On June 8 the Food and Drug Administration approved a vaccine for the human papillomavirus (HPV). The vaccine appears to be 100 percent effective at protecting against the most prevalent viruses that cause cervical cancer.

While public health professionals view the vaccine, Gardasil, as miraculous, many conservative organizations oppose it on grounds that — because some diseases caused by HPV are sexually transmitted — its use might encourage promiscuity among adolescent girls.

Cervical cancer is the second most prevalent cancer killer among women in America, striking nearly 14,000 women each year. Of those, nearly 4,000 die annually. Poor women and women of color will benefit the most from the vaccine, as Latino and Black women have the highest rates of cervical cancer. Lower-income women typically lack the funds and health insurance necessary to have regular screenings for HPV.

Despite the benefits of the vaccine, conservative organizations began to rally against it last year. One of its most vocal opponents is the Family Research Council, which describes itself as a group that “promotes the Judeo-Christian worldview as the basis for a just, free and stable society.”

Last October the FRC’s president, Tony Perkins, spoke out strongly against the vaccine. Perkins said, “Our concern is that this vaccine will be marketed to a segment of the population that should be getting a message about abstinence. It sends the wrong message.” He even stated that he would not vaccinate his 13-year-old daughter.

Another organization that promotes abstinence and opposes the vaccine is the Physicians Consortium. The head of the consortium, Dr. Hal Wallis, said, “If you don’t want to suffer these diseases, you need to abstain, and when you find a partner, stick with that partner.” The National Abstinence Clearinghouse, an organization formed “to promote the appreciation for and practice of sexual abstinence (purity) until marriage,” also opposes Gardasil.

Now that Gardasil has FDA approval, conservative organizations are strategizing to blunt its acceptance and discourage its use. Much of this effort is directed toward the Advisory Committee on Immunization Practices (ACIP), the group that advises the Centers for Disease Control about which immunizations to make mandatory and how to finance them.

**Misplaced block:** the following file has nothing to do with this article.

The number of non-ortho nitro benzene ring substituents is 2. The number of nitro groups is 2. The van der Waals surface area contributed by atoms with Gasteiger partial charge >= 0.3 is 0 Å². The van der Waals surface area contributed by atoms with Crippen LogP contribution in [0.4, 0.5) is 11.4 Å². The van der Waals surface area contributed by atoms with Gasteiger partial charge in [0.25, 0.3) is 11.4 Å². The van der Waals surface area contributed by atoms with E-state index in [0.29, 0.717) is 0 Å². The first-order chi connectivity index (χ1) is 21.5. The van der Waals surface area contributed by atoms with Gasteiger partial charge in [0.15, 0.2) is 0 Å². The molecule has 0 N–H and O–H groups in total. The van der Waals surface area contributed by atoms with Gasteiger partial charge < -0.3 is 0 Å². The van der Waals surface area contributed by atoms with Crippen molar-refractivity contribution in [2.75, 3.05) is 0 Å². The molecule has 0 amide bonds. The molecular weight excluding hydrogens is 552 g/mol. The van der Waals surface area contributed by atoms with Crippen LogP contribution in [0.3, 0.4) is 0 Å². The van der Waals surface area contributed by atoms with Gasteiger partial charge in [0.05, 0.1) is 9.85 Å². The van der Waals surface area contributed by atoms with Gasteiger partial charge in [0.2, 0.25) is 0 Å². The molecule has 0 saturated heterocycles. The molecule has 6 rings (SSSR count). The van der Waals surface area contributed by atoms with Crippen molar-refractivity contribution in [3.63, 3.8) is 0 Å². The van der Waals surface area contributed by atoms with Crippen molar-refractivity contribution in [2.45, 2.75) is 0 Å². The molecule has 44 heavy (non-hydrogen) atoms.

In 2003 President Bush appointed Reginald Finger, M.D., to the ACIP. Until last fall, Finger was also the medical affairs analyst for Focus on the Family, the nation’s largest and most powerful evangelical Christian organization. In an effort to gain the support of this group, Merck & Co., Gardasil’s manufacturer, has been forced to aggressively lobby Focus. Merck has admitted to holding numerous meetings with Finger at Focus’ headquarters. It is troubling that a vaccine manufacturer has to be concerned with securing the backing of a conservative Christian organization.

Merck will likely have an uphill battle. Another spokesman for Perkins’ Family Research Council, testifying at an ACIP conference, said, “Because parents have an inherent right to be the primary educator and decision maker regarding their children’s health, we would oppose any measures to legally require vaccination. There is no justification for any vaccination mandate as a condition of public school attendance.” And Focus on the Family issued a formal statement declaring that it “supports widespread (universal) availability of HPV vaccines but opposes mandatory HPV vaccinations for entry to public school.”

But in most instances, parents can’t pick and choose what vaccinations they want their children to receive in order to attend public schools. Children are required to be vaccinated against measles, mumps, chicken pox and various other diseases. Public health experts recommend that the HPV vaccine be administered to children between the ages of 11 and 12, before sexual activity commences. And there’s no scientifically defensible reason that it shouldn’t be universally administered.

Of course, there’s the rub. The only objection to the HPV vaccine is based on religious principle. But religious values and beliefs shouldn’t affect FDA approval or recommendation by the ACIP. From a public health perspective, we can’t continue to allow conservatives to depict science as a cultural bogeyman.